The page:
Although there are numerous percussion libraries on the
market, EastWest StormDrum 3 deserves its place by deftly bridging the
world music and “cinematic: paradigms. In fact, I’ll go so far as to say
it’s one of the best-sounding percussion libraries anyone has created
PROS: Unique collection of ethnic drums, metals, and pitched
percussion. Individual instruments with round-robin hits, flams, and
rolls. New Play 4 engine provides 5 stereo multi-mic positions with
SSL-licensed EQ and dynamics. True-stereo convolution reverb from EW
Spaces included. Excellent recording and programming throughout.
CONS: Understanding how to play many of these exotic instruments
authentically could be a challenge. Levels can get hot on some patches
when playing hard velocities and/or mixing mic perspectives.
Bottom Line: An amazing assortment of ethnic world percussion that
sounds fantastic and complements StormDrum 2. Perfect for composers
working in film, TV, gaming and world music.
$395 on DVD | $479 shipped on hard drive | soundsonline.com
With a clear focus on ethnic and world music percussion,
StormDrum 3 (SD3) builds on its excellent predecessor, StormDrum 2.
There are no traditional drum kit or standard orchestral percussion
samples in SD3. The spotlight is on the exotic with a cinematic feel,
although many of these sounds could easily work themselves into pop
SD3 also explores the vast percussion collection of former
Grateful Dead drummer, Mickey Hart. Mickey was a proponent of world
music long before it became fashionable, and he has spent decades
collecting and studying exotic percussion instruments from all around
the globe. Additional instruments were provided by Remo Belli (founder
of Remo Inc.).
For those already familiar with EastWest’s “Play”
interface and sample engine, there are no immediate surprises. In
addition to the main parameters, SD3 features a simple delay and filter
section. The tuning section provides Play’s traditional tuning that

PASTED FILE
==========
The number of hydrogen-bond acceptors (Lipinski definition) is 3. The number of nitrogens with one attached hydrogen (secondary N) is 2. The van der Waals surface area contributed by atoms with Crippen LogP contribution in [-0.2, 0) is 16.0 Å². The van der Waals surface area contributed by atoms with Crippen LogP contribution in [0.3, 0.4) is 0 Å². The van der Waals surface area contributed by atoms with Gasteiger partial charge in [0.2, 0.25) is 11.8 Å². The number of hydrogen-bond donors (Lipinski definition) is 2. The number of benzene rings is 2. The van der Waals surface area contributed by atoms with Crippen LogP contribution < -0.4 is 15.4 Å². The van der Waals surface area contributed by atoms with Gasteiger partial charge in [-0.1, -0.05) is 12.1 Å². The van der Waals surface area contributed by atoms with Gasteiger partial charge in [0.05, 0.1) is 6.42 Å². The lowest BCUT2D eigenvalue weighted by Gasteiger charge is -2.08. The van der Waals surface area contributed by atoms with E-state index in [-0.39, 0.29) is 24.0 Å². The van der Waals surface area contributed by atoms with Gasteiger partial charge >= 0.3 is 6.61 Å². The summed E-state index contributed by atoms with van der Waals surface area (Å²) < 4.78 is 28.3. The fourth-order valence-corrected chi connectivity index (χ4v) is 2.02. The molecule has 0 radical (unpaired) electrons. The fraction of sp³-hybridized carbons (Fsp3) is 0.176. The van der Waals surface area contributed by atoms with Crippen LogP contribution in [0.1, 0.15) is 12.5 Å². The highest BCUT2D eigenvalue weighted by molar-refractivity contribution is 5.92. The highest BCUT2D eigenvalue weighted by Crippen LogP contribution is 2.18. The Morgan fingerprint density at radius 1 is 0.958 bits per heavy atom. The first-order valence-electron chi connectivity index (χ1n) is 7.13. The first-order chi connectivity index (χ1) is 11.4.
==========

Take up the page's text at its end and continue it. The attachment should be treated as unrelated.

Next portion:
affects both pitch and playback speed (A) and a tuning mode that does
not affect speed (B), also with a high/normal quality switch. All of the
live loops folders can be tempo-synced to your DAW.
SD3 is divided into a Quickstart folder (an introduction
to the library), followed by seven categories: big drums (excluding
taikos); gongs, clocks and waterphones; metals; shakers; small drums;
taikos; and woods. A collection of tempo-synced “Mickey Hart Live Loops”
was derived from a multi-instrument jam session including Hart,
producer Nick Phoenix, and percussionists Greg Ellis and Chalo Eduardo.
There are too many great sounds to cover, but there are
audio demos online. A few standouts include the taiko drums, which cover
large to small in great detail. The “Dragon” hits are huge and the gong
collection is one of the best ever sampled. The metal collection can be
eerie or ethereal, and I love the “Chimes Burma.” The frame drums and
clockworks are exceptional. The live loops do feel very live. Throw a loop into your DAW, mess with the filter, and you’ve got an instant mood bed.
Many of the instruments feature an average of four
round-robin notes per key, with several having six, eight, or even 12
notes. There doesn’t seem to be much velocity switching between samples,
and the articulations are typically spread across the keys. However,
there is scripting for velocity affecting the volume, tone, and envelope